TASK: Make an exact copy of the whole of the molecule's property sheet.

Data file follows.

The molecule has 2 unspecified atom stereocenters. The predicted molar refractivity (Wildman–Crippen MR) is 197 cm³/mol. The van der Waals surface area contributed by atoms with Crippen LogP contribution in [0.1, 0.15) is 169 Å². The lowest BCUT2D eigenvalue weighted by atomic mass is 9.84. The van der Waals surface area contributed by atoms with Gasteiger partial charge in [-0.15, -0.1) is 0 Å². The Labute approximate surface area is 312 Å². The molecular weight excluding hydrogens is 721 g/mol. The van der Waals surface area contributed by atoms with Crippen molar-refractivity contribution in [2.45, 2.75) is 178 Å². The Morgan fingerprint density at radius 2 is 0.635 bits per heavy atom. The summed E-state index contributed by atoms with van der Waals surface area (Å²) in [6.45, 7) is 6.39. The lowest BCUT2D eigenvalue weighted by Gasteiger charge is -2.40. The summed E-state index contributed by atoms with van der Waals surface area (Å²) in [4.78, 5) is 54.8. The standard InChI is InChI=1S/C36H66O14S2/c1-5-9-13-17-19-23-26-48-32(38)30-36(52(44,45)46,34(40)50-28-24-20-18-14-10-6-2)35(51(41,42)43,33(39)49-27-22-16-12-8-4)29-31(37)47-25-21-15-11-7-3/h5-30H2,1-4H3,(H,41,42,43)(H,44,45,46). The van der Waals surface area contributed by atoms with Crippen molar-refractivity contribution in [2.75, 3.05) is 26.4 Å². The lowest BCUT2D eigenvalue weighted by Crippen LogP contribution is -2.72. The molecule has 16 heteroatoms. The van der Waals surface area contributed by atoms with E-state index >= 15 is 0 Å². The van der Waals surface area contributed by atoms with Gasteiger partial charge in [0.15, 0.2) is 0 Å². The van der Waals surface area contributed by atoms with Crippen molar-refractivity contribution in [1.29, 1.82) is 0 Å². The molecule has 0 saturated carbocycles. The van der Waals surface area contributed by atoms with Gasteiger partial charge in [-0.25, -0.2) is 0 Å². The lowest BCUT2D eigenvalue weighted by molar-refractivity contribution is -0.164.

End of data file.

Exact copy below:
The molecule has 2 unspecified atom stereocenters. The predicted molar refractivity (Wildman–Crippen MR) is 197 cm³/mol. The van der Waals surface area contributed by atoms with Crippen LogP contribution in [0.1, 0.15) is 169 Å². The lowest BCUT2D eigenvalue weighted by atomic mass is 9.84. The van der Waals surface area contributed by atoms with Gasteiger partial charge in [-0.15, -0.1) is 0 Å². The Labute approximate surface area is 312 Å². The molecular weight excluding hydrogens is 721 g/mol. The van der Waals surface area contributed by atoms with Crippen molar-refractivity contribution in [2.45, 2.75) is 178 Å². The Morgan fingerprint density at radius 2 is 0.635 bits per heavy atom. The summed E-state index contributed by atoms with van der Waals surface area (Å²) in [6.45, 7) is 6.39. The lowest BCUT2D eigenvalue weighted by Gasteiger charge is -2.40. The summed E-state index contributed by atoms with van der Waals surface area (Å²) in [4.78, 5) is 54.8. The standard InChI is InChI=1S/C36H66O14S2/c1-5-9-13-17-19-23-26-48-32(38)30-36(52(44,45)46,34(40)50-28-24-20-18-14-10-6-2)35(51(41,42)43,33(39)49-27-22-16-12-8-4)29-31(37)47-25-21-15-11-7-3/h5-30H2,1-4H3,(H,41,42,43)(H,44,45,46). The van der Waals surface area contributed by atoms with Crippen molar-refractivity contribution in [2.75, 3.05) is 26.4 Å². The lowest BCUT2D eigenvalue weighted by Crippen LogP contribution is -2.72. The molecule has 16 heteroatoms. The van der Waals surface area contributed by atoms with E-state index >= 15 is 0 Å². The van der Waals surface area contributed by atoms with Gasteiger partial charge in [0.15, 0.2) is 0 Å². The van der Waals surface area contributed by atoms with Crippen molar-refractivity contribution in [1.29, 1.82) is 0 Å². The molecule has 0 saturated carbocycles. The van der Waals surface area contributed by atoms with Gasteiger partial charge in [-0.25, -0.2) is 0 Å². The lowest BCUT2D eigenvalue weighted by molar-refractivity contribution is -0.164.